GREENSBORO — At the end of one of the busiest and most bizarre days for sports in recent memory — maybe the final stroke of cruelty for North Carolina’s terrible, horrible, no good, very bad season — the Tar Heels’ 81-53 loss to Syracuse on Wednesday night was the last game of this ACC tournament that fans saw in person.
“I felt sort of hopeless. I couldn’t find any cures,” Coach Roy Williams said.
Take your pick of the context: About this loss that registers as North Carolina’s most-lopsided defeat in the 67-year history of the event; about this season that’s solidified as the second losing season for the Tar Heels (14-19) since 1963; or about the pandemic spreading across the world.
"We didn't come out to play. We didn't come ready," freshman Armando Bacot said.
"We just don't know. I don't know," he said. "I just feel like it is the story of the season. Some days we come to play, some days we wouldn't. I can guarantee it won't be that way next season."
At the end of this stranger-than-fiction day — and there seem to be many more coming before things normalize — the Tar Heels’ nightmare of a season ended.
“You know, the Oregon game, it was really at that point I said, we've got a chance to be really good, and we never got that feeling again the rest of the year,” Williams said.
The Oregon game — a 78-74 win — was Nov. 29 in the Bahamas. North Carolina lost four straight games after that one, the start of an 8-18 clip that mercifully ended with Wednesday night’s final buzzer.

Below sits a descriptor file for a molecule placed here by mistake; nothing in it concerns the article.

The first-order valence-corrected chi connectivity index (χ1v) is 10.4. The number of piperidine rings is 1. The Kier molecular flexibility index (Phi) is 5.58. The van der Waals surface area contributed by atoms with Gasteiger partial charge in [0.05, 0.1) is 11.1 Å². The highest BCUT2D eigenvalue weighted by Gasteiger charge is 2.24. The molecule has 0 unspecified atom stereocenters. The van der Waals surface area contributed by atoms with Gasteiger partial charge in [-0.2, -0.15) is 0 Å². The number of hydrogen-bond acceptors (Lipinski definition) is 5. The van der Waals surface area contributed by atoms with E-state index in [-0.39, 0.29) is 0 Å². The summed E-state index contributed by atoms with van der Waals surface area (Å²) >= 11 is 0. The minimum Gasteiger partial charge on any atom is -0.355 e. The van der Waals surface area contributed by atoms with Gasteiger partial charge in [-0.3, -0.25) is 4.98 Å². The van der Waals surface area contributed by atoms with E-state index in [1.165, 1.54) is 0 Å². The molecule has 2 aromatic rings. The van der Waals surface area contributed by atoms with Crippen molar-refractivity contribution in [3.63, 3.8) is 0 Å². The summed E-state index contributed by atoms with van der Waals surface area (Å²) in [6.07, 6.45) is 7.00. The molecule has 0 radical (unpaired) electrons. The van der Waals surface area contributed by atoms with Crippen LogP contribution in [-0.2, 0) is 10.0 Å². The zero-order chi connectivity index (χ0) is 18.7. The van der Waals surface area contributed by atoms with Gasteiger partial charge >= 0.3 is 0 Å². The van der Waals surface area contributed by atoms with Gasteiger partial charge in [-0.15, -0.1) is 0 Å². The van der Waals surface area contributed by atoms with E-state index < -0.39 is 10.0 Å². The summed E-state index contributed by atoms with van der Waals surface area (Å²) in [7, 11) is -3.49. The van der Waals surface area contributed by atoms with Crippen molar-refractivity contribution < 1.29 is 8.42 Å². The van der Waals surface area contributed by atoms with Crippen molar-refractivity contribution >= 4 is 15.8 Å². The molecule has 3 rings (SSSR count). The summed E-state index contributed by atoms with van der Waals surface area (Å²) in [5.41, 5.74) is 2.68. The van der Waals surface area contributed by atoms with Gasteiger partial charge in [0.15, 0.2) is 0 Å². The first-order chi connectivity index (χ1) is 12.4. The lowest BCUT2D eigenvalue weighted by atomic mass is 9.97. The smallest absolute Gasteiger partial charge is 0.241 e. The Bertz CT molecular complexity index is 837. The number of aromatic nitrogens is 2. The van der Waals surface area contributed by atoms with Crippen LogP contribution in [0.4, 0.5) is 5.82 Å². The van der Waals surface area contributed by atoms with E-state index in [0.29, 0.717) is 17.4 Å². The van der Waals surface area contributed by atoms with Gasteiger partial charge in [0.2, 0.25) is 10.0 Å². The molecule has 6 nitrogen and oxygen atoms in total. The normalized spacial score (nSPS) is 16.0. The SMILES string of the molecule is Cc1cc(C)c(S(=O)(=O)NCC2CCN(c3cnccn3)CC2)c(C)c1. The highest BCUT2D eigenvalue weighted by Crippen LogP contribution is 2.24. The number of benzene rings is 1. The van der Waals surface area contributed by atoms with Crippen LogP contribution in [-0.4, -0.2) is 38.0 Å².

“You're never down, you're never really out,” said junior forward Garrison Brooks, who had a team-best 18 points. “We dug ourselves that hole in our season, but I think we can just take a lot from it, just perseverance and just always being grateful that we're able to do what we love.”
By the time it was North Carolina’s turn to take the court, the ACC had announced the rest of the tournament will be played in front of “essential tournament personnel, limited school administrators and student-athlete guests, broadcast television and credentialed media members present.”
By halftime, we also learned that Tom Hanks has coronavirus. So does Rudy Gobert of the Utah Jazz, and the NBA suspended its season.
“This is the most serious problem that I can remember in our country that there's no answer for,” Williams said. “You know, the stock market is going crazy. … But this is a virus. This is the possibility of people getting very sick and dying, and it's something that in my mind is more serious than anything I can remember.”
Perspective was fluid throughout the day, and North Carolina’s season ended 33 minutes before the day did.
“Everything we touched turned bad,” Williams said. “They made shots. We couldn't make a shot. And we came out in the second half and tried to get more involved and got the ball inside three of the first four possessions and scored, and then we lost the ability to get it in there, either by not making the right pass to get it in or the big guys not moving as well.”
This was a back-and-forth game that shifted on a flagrant-one call against Cole Anthony. Syracuse ended the first half on a 15-0 run, 14 of those coming after Anthony’s elbow to Bourama Sidibe’s face.
Elijah Hughes led the Orange (18-14) with 27 points, while Sidibe had 12 points and 13 rebounds. Syracuse faces Louisville in the final quarterfinal game on Thursday night.
There was the inescapable feeling of what Thursday is going to look like here. The curtain in the upper level that ironically was raised for Tuesday’s games will fall for the rest of the week.
It will be the most surreal final three days of an ACC tournament in recent memory.
Fans won’t be here for it and neither will the Tar Heels, left to pick up the pieces of a surreal season.